Nothing Here Is Promised

“Nothing here is promised, not one day.” — Lin-Manuel Miranda

It was a Tuesday. I don’t remember anything about the weather, though I suppose it wasn’t raining or snowing—I’d probably remember that. I had a 12:30 meeting to discuss headline writing best practices with our staff, then a 1:30 marketing meeting and a 2:30 revenue planning session.

Somewhere in there, Amber texted me from her regular OB-GYN appointment to let me know that her blood pressure had spiked dangerously high. She said the doctor would recheck the pressure, which had never been elevated before, but that if it didn’t improve she would need to go to the hospital.

It would probably subside, I thought. Her blood pressure had never been a problem before. Besides, the baby wasn’t due until January 31.

Six hours later, I was seated in a chair in an operating theater, holding my wife’s hand and discussing who knows what while a surgical team performed a C-section. I wasn’t ready for the baby to come—we hadn’t even picked out the car seat yet. But I remembered this Lorne Michaels quote about his years at SNL: “The show doesn’t go on because it’s ready; it goes on because it’s 11:30.”

After what seemed like just a few minutes, I heard a shrill little scream as a doctor hoisted a little baby boy around the side of the curtain that shielded the surgical field. He was so tiny, balanced in the surgeon’s gloved hands, a beautiful screaming creature with a full head of black hair. Stanley.

Later, in the recovery room, I sent a gchat to my managing editor:

“the baby came this evening”

That was one year ago. In between that chaotic day and this quieter one, Stanley Joseph Gleason-Allured has undergone four surgeries for his liver and eyes and come out on the other end happy and thriving and a little stronger every day. At 1 year old, he’s already endured more challenges than many people face in their entire lives—me included. And, without meaning to, he’s reset my outlook on what it means to be fortunate.

Fear and trauma aside, we represent the lucky ones. We were fortunate to have the means to afford good insurance that gave us access to incredible health care, we were lucky to live in a city with leading hepatology experts, we were lucky to have employers who gave us the flexibility to work around all of the doctor appointments, surgical rounds, medical procedures and therapies, and most important of all, lucky to have had a son born in 2016.

Liver transplantation was, until relatively recently, chancy at best. And it took unknown risks and sacrifices from countless patients and their families to make it a reality, as well as a tireless evangelist: Thomas Starzl.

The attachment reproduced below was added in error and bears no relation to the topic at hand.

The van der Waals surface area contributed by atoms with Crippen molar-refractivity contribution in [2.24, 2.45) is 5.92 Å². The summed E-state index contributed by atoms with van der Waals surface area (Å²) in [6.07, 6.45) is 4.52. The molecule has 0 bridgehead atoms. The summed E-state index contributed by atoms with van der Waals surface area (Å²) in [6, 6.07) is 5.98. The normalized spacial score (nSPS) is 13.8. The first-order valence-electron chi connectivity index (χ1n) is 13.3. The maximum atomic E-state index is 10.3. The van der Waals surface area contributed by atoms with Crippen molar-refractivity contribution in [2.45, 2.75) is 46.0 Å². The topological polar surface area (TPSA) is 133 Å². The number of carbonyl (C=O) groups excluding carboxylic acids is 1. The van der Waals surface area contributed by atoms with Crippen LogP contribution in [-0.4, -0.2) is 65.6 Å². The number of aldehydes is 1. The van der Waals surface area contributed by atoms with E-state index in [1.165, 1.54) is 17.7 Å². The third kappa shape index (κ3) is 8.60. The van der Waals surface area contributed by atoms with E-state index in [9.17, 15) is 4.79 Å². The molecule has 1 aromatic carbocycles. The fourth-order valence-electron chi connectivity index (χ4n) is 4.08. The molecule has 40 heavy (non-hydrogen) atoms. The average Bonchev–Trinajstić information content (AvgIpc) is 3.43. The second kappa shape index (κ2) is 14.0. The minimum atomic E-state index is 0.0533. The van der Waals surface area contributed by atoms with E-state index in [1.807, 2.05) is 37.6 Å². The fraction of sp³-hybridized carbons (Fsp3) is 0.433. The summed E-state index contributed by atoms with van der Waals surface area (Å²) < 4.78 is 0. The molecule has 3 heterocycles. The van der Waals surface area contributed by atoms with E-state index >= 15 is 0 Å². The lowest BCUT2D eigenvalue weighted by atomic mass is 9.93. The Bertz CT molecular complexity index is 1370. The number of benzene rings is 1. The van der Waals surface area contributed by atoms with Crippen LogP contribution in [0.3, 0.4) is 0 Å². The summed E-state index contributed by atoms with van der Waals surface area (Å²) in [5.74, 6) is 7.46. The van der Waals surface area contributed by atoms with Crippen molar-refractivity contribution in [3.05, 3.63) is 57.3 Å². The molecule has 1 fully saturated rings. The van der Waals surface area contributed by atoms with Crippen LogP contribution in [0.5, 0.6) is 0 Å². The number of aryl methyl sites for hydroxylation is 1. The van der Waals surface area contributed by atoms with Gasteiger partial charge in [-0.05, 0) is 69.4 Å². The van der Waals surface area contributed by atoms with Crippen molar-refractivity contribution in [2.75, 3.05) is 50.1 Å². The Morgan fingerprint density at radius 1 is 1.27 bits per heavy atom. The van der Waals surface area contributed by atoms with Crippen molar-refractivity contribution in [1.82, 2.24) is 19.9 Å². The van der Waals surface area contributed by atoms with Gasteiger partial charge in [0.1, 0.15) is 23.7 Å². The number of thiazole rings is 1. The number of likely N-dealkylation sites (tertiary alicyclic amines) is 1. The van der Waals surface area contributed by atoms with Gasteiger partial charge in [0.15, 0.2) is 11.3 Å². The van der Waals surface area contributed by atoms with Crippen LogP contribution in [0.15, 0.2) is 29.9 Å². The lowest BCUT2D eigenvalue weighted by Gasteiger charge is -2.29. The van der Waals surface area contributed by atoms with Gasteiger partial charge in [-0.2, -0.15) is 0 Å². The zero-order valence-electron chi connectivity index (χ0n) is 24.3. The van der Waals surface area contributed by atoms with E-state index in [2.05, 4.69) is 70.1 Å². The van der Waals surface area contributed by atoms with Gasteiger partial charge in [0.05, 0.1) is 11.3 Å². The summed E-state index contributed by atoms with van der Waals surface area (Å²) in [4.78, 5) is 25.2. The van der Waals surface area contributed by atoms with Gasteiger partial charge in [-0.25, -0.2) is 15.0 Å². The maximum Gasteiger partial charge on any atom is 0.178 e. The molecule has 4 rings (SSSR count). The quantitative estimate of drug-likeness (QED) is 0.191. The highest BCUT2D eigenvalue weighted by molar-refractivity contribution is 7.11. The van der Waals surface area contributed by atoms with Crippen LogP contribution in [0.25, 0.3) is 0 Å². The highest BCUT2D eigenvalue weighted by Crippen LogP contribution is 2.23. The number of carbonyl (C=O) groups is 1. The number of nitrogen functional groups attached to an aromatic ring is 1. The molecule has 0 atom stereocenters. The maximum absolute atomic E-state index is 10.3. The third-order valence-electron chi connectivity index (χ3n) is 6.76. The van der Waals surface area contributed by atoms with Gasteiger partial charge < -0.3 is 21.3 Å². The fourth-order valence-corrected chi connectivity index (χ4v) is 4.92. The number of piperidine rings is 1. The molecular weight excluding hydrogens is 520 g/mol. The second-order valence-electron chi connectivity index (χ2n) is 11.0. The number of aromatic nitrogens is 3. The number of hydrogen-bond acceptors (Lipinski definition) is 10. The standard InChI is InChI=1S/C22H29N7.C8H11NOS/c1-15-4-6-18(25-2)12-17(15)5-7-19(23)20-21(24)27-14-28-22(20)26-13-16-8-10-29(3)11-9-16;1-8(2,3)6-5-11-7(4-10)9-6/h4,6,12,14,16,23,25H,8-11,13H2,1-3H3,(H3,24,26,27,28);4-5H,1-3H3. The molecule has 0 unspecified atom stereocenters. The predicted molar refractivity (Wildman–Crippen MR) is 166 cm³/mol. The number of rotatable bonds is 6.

Born in 1926 on March 11—my birthday—Starzl was the son of Anna, a nurse, and Roman, a science fiction writer who dreamt up worlds in which humans could be shrunk down into the subatomic world. What better parentage for an experimental surgeon?

It was Dr. Starzl who performed the world’s first human liver transplants, in 1963. His first patient bled to death on the operating table. The subsequent patients died of various infections within 23 days. Further surgeries were performed, but the outcomes were so poor that, for a time, there was a global stop on all liver transplant procedures.

As Dr. Starzl’s own website puts it: “The operation had come to be perceived as too difficult to ever be tried again.”

Here’s another name: Julie Rodriguez. She was born on January 1, 1966, almost exactly 50 years before my son, and died on August 26, 1968. What was a tragically brief life was also the first ray of hope—Julie Rodriguez was the first human liver recipient to live more than one year, post-surgery. The medical community now had proof that liver transplantation could be viable.

By the 1970s, when I was born, 25% of liver transplant patients survived at least one year. The introduction of new immunosuppressants into post-surgical therapies improved outcomes beginning in the 1980s. But Starzl and his colleagues around the world still had no idea why one organ was accepted by its recipient, while another was rejected, until 1991-1992, when Starzl and others confirmed that donor cells lived on in recipients. The understanding of the complex interactions of donor and recipient immune cells led to what Starzl’s site describes as “seismic” shifts in transplantation immunology.

Today, one-year patient survival rates vary, but have shot well above 80% at many hospitals, with continual improvement in outcomes.

Starzl is now 90 and lives in Pittsburgh. I will certainly be toasting him this and every year to come, as well as all the unknown patients and doctors whose sacrifices and hard work led up to my son having his first birthday as a happy, flourishing child.

I’ve lost count of all the things I love about this boy and can hardly articulate everything he means to me. So I will simply say: Happy birthday, Stanley. I love you.


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